Every year in late summer two species of hummingbirds migrate south through New Mexico and join the common Black-chinned and Broad-tailed Hummingbirds (in the lowlands and mountains respectively). The Broad-taileds also head down slope after they finish breeding at higher elevations. The odd thing is that Rufous and Calliope Hummingbirds don’t migrate north through the state, instead taking a more westerly route through Arizona and California. Late July and August is the time for New Mexican birders to get their chance to see these two distinctive species.
I saw a few Rufous Hummingbirds last summer but kept missing the tiny Calliope Hummingbird, North America’s smallest bird species. I’d never seen one, in fact…until today! I promised myself that this summer I would park myself in front of a feeder at the nature center for as long as it took to see this life bird. I didn’t know it would take all of ten minuets or that I wouldn’t have to sort out a female Calliope from the more numerous female Broad-taileds.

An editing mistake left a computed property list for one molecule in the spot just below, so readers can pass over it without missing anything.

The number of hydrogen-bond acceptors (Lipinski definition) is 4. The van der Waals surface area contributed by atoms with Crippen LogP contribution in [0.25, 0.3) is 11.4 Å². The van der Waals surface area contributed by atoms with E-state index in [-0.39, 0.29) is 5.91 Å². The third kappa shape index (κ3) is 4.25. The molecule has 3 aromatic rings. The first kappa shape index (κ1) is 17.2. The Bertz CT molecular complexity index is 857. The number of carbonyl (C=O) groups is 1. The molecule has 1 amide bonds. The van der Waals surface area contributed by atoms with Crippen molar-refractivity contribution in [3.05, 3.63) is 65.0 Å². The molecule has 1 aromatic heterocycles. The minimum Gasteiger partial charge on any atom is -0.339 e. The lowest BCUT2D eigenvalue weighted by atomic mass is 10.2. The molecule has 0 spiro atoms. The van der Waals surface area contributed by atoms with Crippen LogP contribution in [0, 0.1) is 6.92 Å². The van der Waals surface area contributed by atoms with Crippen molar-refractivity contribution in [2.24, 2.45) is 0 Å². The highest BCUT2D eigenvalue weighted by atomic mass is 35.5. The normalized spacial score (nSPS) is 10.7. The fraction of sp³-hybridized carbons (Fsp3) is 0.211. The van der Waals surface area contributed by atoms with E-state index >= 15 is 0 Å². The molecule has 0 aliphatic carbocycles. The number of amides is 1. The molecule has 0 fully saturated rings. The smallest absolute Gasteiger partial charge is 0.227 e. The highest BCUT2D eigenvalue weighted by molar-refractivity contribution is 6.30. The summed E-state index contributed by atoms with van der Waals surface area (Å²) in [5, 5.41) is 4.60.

Melissa and I watched the little guy from about eight feet away or so and got great looks. The raspberry-colored streaks on his throat are individual feathers that stick out a little bit, giving the impression of droplets raining out from the bast of the bill. You can see that better in these photos:
In addition the the lovely Calliope Hummingbird (US #545, NM #298, Bernalillo #220), we saw a few each of Broad-tailed and Rufous Hummingbirds, and dozens of Black-chinned Hummingbirds. Other birds were fairly quiet save for a vocal Summer Tanager and Ash-throated Flycatcher. I did notice a few early migrant Chipping Sparrows in the garden.
If you’re in New Mexico, check out those hummingbirds over the next month: you might see four different species.